TRAVIS COUNTY, Texas (KXAN) — Travis County commissioners will be weighing out several options for potential county employee wage increases, heading into the next fiscal year.

Travis County is scheduled to adopt its fiscal year 2022-23 budget by Oct. 1. By Sept. 1, Travis County commissioners will approve a county employee compensation plan, as part of the timeline set by the county’s planning and budget office. With it, commissioners are considering three separate salary changes:

  • $18 an hour minimum wage plus a 5% across-the-board increase for county employees
  • $20 an hour minimum wage plus a 4% across-the-board increase for county employees
  • $20 an hour minimum wage plus a 5% across-the-board increase for county employees

Travis Gatlin, the county’s budget director, said he and his staff will also consider cost differentials between current and proposed wage options; the compression impacts related to each wage proposal; and options for cost-of-living adjustments for county retirees. For compression, that’s defined as minimal differences between employees and their supervisors or higher-ranking counterparts.

Gatlin said he will bring back all these cost scenarios on Aug. 30, with commissioners able to make a decision then or on the Sept. 1 deadline.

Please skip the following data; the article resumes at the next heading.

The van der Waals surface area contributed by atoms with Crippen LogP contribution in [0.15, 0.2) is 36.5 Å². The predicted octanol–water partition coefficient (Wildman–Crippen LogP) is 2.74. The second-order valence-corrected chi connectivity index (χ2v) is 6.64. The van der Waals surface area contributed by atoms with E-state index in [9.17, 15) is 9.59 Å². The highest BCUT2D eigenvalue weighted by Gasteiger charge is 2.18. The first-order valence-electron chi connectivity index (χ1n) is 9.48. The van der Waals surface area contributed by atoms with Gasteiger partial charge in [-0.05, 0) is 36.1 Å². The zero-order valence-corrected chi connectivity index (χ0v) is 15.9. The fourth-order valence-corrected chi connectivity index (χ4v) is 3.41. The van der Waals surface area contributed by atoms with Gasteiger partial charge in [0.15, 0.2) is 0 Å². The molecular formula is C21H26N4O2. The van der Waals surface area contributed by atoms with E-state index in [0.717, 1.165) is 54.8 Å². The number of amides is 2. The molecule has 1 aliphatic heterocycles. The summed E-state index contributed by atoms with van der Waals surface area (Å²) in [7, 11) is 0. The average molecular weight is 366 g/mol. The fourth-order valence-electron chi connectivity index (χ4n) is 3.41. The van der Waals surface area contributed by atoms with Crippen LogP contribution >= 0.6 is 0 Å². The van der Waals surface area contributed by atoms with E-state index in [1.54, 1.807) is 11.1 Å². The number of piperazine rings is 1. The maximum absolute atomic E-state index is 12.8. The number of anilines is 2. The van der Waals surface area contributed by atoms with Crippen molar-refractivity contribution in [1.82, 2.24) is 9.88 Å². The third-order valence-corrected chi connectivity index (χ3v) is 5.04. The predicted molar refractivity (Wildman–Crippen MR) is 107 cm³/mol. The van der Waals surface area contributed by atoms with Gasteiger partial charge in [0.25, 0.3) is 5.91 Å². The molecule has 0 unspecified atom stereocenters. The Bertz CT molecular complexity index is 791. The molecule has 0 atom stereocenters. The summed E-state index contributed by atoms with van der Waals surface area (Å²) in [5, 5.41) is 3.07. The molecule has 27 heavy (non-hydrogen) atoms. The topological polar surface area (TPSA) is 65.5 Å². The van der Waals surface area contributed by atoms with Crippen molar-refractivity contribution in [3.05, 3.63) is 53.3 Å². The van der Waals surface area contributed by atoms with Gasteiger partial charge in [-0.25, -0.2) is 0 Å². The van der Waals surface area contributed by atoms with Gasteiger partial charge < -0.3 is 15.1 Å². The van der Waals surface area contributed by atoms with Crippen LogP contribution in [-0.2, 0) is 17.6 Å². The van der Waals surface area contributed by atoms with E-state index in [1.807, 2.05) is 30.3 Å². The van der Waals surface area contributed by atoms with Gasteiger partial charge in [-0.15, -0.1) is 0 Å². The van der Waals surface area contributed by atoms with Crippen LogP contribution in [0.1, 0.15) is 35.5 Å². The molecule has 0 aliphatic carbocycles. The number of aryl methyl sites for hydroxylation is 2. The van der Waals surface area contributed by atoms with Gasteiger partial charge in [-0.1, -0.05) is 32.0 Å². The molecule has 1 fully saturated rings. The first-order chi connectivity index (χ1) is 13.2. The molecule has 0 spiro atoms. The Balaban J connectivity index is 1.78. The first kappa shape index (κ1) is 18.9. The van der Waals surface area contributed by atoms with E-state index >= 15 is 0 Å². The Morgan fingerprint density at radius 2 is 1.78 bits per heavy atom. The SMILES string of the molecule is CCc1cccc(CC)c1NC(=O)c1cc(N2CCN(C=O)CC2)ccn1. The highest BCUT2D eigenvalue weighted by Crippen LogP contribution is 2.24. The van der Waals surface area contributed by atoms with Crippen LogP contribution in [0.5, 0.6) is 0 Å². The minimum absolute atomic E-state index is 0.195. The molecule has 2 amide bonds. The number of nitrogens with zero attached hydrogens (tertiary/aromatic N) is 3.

Gatlin said current estimates shows the county is well positioned to administer the $18 minimum salary increase and a 5% across-the-board raise for county employees. He and his staff still need to run the numbers on the other two options, paired with the additional funds needed for retiree cost adjustments, compression and differentials with current salaries.

Right now, Travis County has a minimum wage of $15 an hour. Gatlin said that, from an operational standpoint, a $20 minimum wage would make the county more competitive with recruiting new employees. From a budgetary standpoint though, he said more time with the numbers is needed to determine if a $20 hourly minimum wage is fiscally responsible.

“I’d hate to be at a disadvantage. If the city’s at $20 and we’re at $18 or $19, I would be concerned we’re at a competitive disadvantage and we’re having a hard time getting those same type of people over here,” Gatlin said. “From a budget perspective, it scares me. From an operational standpoint, I think that’s the way, given all the circumstances.”